const char *inet_ntop(int af, const void *restrict
char *restrict dst, socklen_t size);
int inet_pton(int af, const char *restrict src, void *restrict dst);
The inet_ntop() function shall convert a numeric address into a text string suitable for presentation. The af argument shall specify the family of the address. This can be AF_INET or AF_INET6. The src argument points to a buffer holding an IPv4 address if the af argument is AF_INET, or an IPv6 address if the af argument is AF_INET6; the address must be in network byte order. The dst argument points to a buffer where the function stores the resulting text string; it shall not be NULL. The size argument specifies the size of this buffer, which shall be large enough to hold the text string (INET_ADDRSTRLEN characters for IPv4, INET6_ADDRSTRLEN characters for IPv6).
The inet_pton() function shall convert an address in its standard text presentation form into its numeric binary form. The af argument shall specify the family of the address. The AF_INET and AF_INET6 address families shall be supported. The src argument points to the string being passed in. The dst argument points to a buffer into which the function stores the numeric address; this shall be large enough to hold the numeric address (32 bits for AF_INET, 128 bits for AF_INET6).
If the af argument of inet_pton() is AF_INET, the src string shall be in the standard IPv4 dotted-decimal form:
where "ddd" is a one to three digit decimal number between 0 and 255 (see inet_addr() ). The inet_pton() function does not accept other formats (such as the octal numbers, hexadecimal numbers, and fewer than four numbers that inet_addr() accepts).
If the af argument of inet_pton() is AF_INET6, the src string shall be in one of the following standard IPv6 text forms:
- The preferred form is "x:x:x:x:x:x:x:x" , where the 'x' s are the hexadecimal values of the eight 16-bit pieces of the address. Leading zeros in individual fields can be omitted, but there shall be at least one numeral in every field.
- A string of contiguous zero fields in the preferred form can be shown as "::" . The "::" can only appear once in an address. Unspecified addresses ( "0:0:0:0:0:0:0:0" ) may be represented simply as "::" .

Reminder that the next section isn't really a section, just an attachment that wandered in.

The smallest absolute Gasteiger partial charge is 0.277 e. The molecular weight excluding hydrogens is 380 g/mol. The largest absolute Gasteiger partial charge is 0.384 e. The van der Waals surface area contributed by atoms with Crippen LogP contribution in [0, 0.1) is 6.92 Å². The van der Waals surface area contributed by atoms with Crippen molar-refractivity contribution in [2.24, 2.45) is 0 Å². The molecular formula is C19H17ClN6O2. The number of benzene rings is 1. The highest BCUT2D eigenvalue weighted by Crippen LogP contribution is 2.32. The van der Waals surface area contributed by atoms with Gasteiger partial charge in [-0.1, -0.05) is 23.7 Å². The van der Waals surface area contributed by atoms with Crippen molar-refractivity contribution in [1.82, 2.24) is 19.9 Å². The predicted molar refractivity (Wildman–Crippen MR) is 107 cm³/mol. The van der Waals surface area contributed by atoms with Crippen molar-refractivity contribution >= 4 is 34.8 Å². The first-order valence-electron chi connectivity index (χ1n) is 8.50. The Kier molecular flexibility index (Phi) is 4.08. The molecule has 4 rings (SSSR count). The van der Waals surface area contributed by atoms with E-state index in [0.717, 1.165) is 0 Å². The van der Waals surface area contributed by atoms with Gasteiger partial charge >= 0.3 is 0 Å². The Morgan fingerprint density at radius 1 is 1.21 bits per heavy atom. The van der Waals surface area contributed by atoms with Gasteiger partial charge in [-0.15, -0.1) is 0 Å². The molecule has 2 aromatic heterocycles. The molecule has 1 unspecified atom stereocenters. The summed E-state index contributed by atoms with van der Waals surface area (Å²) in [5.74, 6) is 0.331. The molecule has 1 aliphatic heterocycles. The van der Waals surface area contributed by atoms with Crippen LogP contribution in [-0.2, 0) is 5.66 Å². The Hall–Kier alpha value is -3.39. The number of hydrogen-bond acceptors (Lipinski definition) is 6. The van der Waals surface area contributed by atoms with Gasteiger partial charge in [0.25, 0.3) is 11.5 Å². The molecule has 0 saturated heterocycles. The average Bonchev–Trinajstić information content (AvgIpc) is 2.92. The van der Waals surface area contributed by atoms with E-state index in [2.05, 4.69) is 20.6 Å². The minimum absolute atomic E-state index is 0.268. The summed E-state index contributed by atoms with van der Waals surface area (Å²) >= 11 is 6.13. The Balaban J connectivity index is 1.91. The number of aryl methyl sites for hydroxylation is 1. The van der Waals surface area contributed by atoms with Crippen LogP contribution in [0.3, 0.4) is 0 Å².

- A third form that is sometimes more convenient when dealing with a mixed environment of IPv4 and IPv6 nodes is "x:x:x:x:x:x:d.d.d.d" , where the 'x' s are the hexadecimal values of the six high-order 16-bit pieces of the address, and the 'd' s are the decimal values of the four low-order 8-bit pieces of the address (standard IPv4 representation).
A more extensive description of the standard representations of IPv6
addresses can be found in RFC 2373.
The inet_ntop() function shall return a pointer to the buffer containing the text string if the conversion succeeds, and NULL otherwise, and set errno to indicate the error.
The inet_pton() function shall return 1 if the conversion succeeds, with the address pointed to by dst in network byte order. It shall return 0 if the input is not a valid IPv4 dotted-decimal string or a valid IPv6 address string, or -1 with errno set to [EAFNOSUPPORT] if the af argument is unknown.
The inet_ntop() and inet_pton() functions shall fail if:
The af argument is invalid.
The size of the inet_ntop() result buffer is inadequate.
The following sections are informative.
COPYRIGHTPortions of this text are reprinted and reproduced in electronic form from IEEE Std 1003.1, 2003 Edition, Standard for Information Technology -- Portable Operating System Interface (POSIX), The Open Group Base Specifications Issue 6, Copyright (C) 2001-2003 by the Institute of Electrical and Electronics Engineers, Inc and The Open Group. In the event of any discrepancy between this version and the original IEEE and The Open Group Standard, the original IEEE and The Open Group Standard is the referee document. The original Standard can be obtained online at http://www.opengroup.org/unix/online.html .